CPCA Change FAQs
Q What prompted the NBCRNA board to drop the pass/fail assessment?The CPC Program was designed to both support lifelong learning and evolve as new information, data and technologies become available. As part of our continual search, scan and review of new evidence, the NBCRNA launched an extensive Beta Research Study on the CPC Assessment (CPCA) involving the participation of more than 1,500 CRNAs, as well as a national benchmarking study. After careful consideration of the results and data from those studies, and recommendation from the NBCRNA’s Evaluation and Research Advisory Committee (ERAC), the NBCRNA Board of Directors made the decision to remove the pass/fail assessment component of the CPC Program at their January 2019 meeting. The CPC Assessment will still be required every eight years, but will remain a performance standard assessment only—no pass/fail.
Q When are the upcoming CPC Assessments? When will I need to take it?
The CPC Assessment is taken during the second 4-year cycle (excluding the final six months). For a majority of CRNAs, that means the CPCA will be taken between 2020-2024 if you recertified or initially certified in 2016, and between 2021-2025 if you recertified or initially certified in 2017. It is up to you if you want to take the CPCA earlier or later in your second 4-year cycle. (NOTE: It is not a pass/fail assessment and there is no loss of certification regardless of performance on it.)
Timing example: CRNAs who recertified or initially certified in 2016 will take the CPCA by 2024, but could opt to take it as early as 2020—during that second 4-year cycle. With the removal of the pass/fail assessment component, the next CPCA after that will be taken during the final four years (2028-2032) of the next 8-year CPC period and will remain a performance standard assessment—no longer pass/fail. So again, for the example of CRNAs who recertified or initially certified in 2016 and took their first CPCA by 2024, they will take the subsequent CPCA by 2032.
Get your personalized CPC timeline using the CPC Timeline.
Q What if I don’t meet the standard on one of the four core domains on the assessment?If you do not meet the performance standard on the CPC Assessment, you will need to complete additional continuing education in the area(s) where the established standard was not met. The choice of additional continuing education will be completely up to you, but the specifics to guide those selections are currently being finalized and will be released soon.
Q Do I need to do anything if I take the assessment and meet the performance standard?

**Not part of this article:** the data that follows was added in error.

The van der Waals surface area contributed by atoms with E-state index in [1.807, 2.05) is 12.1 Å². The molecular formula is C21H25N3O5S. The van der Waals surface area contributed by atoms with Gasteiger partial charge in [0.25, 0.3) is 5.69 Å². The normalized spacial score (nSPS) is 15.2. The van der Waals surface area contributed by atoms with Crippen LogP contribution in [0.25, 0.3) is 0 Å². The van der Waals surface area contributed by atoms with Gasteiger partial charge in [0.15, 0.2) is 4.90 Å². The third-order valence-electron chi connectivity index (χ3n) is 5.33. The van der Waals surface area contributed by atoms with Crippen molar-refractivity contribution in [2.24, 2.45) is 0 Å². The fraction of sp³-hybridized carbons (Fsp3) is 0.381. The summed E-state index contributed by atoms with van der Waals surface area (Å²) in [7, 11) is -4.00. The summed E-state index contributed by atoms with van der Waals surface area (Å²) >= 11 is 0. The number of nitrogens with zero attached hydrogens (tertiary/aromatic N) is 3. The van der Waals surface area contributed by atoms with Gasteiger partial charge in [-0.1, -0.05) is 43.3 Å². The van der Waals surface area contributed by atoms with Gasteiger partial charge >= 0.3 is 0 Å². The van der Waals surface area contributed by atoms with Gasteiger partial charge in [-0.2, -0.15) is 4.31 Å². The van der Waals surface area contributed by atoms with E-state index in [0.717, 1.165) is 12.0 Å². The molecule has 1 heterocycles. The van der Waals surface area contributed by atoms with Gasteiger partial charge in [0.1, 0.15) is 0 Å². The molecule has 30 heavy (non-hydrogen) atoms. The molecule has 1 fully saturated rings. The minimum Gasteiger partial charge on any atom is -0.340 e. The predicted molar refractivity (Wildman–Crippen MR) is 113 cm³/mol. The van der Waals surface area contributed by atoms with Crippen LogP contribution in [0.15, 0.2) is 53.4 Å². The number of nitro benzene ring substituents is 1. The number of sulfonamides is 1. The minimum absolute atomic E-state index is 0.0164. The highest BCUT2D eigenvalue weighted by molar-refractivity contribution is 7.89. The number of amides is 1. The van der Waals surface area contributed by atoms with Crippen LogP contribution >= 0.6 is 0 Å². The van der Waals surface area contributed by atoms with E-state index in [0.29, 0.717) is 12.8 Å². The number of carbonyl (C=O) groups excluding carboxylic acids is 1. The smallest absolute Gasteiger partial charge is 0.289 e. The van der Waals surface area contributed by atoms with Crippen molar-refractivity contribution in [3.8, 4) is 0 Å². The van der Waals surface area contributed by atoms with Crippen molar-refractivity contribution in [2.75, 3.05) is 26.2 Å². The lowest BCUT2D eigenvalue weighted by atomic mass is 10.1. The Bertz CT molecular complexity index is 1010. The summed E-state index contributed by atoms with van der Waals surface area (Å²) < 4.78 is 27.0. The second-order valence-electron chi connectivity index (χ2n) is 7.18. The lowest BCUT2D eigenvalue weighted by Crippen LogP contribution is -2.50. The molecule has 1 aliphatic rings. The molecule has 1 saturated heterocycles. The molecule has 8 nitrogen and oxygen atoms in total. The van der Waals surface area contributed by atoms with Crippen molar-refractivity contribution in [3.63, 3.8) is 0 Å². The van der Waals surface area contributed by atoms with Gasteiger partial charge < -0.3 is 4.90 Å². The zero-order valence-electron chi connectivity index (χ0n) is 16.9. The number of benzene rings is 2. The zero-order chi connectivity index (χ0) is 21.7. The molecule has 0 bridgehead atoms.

If you meet the determined performance standard on the CPC Assessment (CPCA), you don’t need to do anything in addition to the current CPC requirements (which are 60 Class A, 40 Class B—note that
extra Class A over the required 60 count towards the 40 Class B requirement, and 4 Core Modules). You will not need to take another assessment for up to eight more years. Enter your NBCRNA login credentials to get your personalized CPC timeline using the CPC Timeline.
Q Where will I take the CPC Assessment?For the CPCA starting in 2020, the NBCRNA Board of Directors moved to offer CRNAs the choice of taking the CPCA either from the comfort of their own home or place of their choosing, or at a testing center. This provides the flexibility to select the setting that works best for you to minimize travel time and time away from practice, while reducing related costs.
Q Why is the CPC Assessment closed book?The NBCRNA gave careful thought in making this evidence-based decision. The CPC Assessment Beta Research Study included participation by 1,500 CRNAs and looked at their performance on the CPC Assessment covering the four core domains of nurse anesthesia in six testing conditions, including remote vs. in-person proctoring, and with and without resources. Data from the study showed there was no significant difference in the rate in which study participants met the identified performance standard, whether or not they had access to resources. Those who had resources, rather, spent more time taking the assessment. Therefore, the study results indicated that a closed-book condition took test-takers less time to complete with no significant difference in the rate of meeting the passing standard across all conditions—even those with access to resources. Administering the CPCA in this way will result in a time and cost savings to you.